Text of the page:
Even though both vaccines can be given at the same visit, people should follow the recommended schedule for either vaccine: If you haven’t gotten your currently recommended doses of COVID-19 vaccine, get a COVID-19 vaccine as soon as you can, and ideally, get a flu vaccine by the end of October. To find a COVID-19 vaccine provider, go here.
While limited data exist on giving COVID-19 vaccines with other vaccines, including flu vaccines, experience with giving other vaccines together has shown the way our bodies develop protection and possible side effects are generally similar whether vaccines are given alone or with other vaccines. If you have concerns about getting both vaccines at the same time, you should speak with a health care provider.
If I get sick with the flu, am I at greater risk of contracting COVID-19?
Because COVID-19 is still a relatively new illness, there is little information about how flu illness might affect a person’s risk of getting COVID-19. We do know that people can be infected with flu viruses and the virus that causes COVID-19 at the same time.
When is the best time to get your influenza vaccine?
September and October are generally good times to be vaccinated. Ideally, everyone should be vaccinated by the end of October.
Adults, especially those older than 65, should not get vaccinated early (in July or August) because protection in this group may decrease over time. Children can get vaccinated as soon as vaccine becomes available—even if this is in July or August. Talk to your child’s pediatrician if you have questions about the flu shot.
While flu activity may be low right now, it could begin increasing at any time. Remember, after you are vaccinated, your body takes about two weeks to develop antibodies that protect against the flu.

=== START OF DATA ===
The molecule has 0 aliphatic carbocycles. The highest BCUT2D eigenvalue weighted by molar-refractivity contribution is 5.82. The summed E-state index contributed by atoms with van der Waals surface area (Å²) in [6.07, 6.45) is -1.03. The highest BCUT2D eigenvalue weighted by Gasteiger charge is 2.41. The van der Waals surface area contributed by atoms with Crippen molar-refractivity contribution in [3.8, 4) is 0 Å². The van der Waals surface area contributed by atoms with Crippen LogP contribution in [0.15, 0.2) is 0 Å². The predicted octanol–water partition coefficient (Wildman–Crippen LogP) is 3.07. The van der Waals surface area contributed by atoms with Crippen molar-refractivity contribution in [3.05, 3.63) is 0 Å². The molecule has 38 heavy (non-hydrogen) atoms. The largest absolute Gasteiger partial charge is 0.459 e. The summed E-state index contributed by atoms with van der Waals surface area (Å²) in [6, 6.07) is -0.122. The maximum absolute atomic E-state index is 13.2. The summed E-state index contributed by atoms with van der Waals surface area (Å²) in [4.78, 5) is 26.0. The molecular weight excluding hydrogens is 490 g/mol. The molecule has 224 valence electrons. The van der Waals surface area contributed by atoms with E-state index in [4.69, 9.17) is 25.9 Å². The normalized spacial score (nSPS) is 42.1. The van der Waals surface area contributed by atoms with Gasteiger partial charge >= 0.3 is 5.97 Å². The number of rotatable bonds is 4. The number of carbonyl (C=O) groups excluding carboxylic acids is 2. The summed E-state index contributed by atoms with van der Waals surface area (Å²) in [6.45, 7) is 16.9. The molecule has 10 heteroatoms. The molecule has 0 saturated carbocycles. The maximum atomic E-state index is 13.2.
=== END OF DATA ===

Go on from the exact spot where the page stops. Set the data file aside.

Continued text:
Where can I get the flu vaccine?
If you don’t have a health care professional you regularly see, you can find flu vaccines at many places, including your local pharmacy!
Looking for a vaccine for your child? Talk to their pediatrician or call the Help Me Grow Washington Hotline at 1-800-322-2588.
How much does a flu shot cost?
In Washington, all children under age 19 get flu vaccines and other recommended vaccines at no cost. That said, a provider may charge an administration fee to give the vaccine. You can ask them to waive this fee if you cannot afford it.
Uninsured and over 18 years old? The WA Department of Health is collaborating with Safeway Inc. and Albertsons Companies LLC to offer free flu vaccines across the state. Check here for a list of participating locations.
Note: Most insurance plans, including Medicare part B, cover the cost of flu vaccine for adults.
I got the flu shot. What else can I do to prevent getting sick?
The flu vaccine keeps many people from getting the flu, however some people who get the flu vaccine may still get sick. If you do get the flu, the vaccine will help reduce the severity of your illness. It will also lower your chance of needing to go to the hospital.
Increase your protection by covering your coughs and sneezes, washing your hands for 20 seconds with soap and water, and staying home when you’re sick. Cloth face coverings or masks can also help prevent the spread of the flu—just like with COVID-19!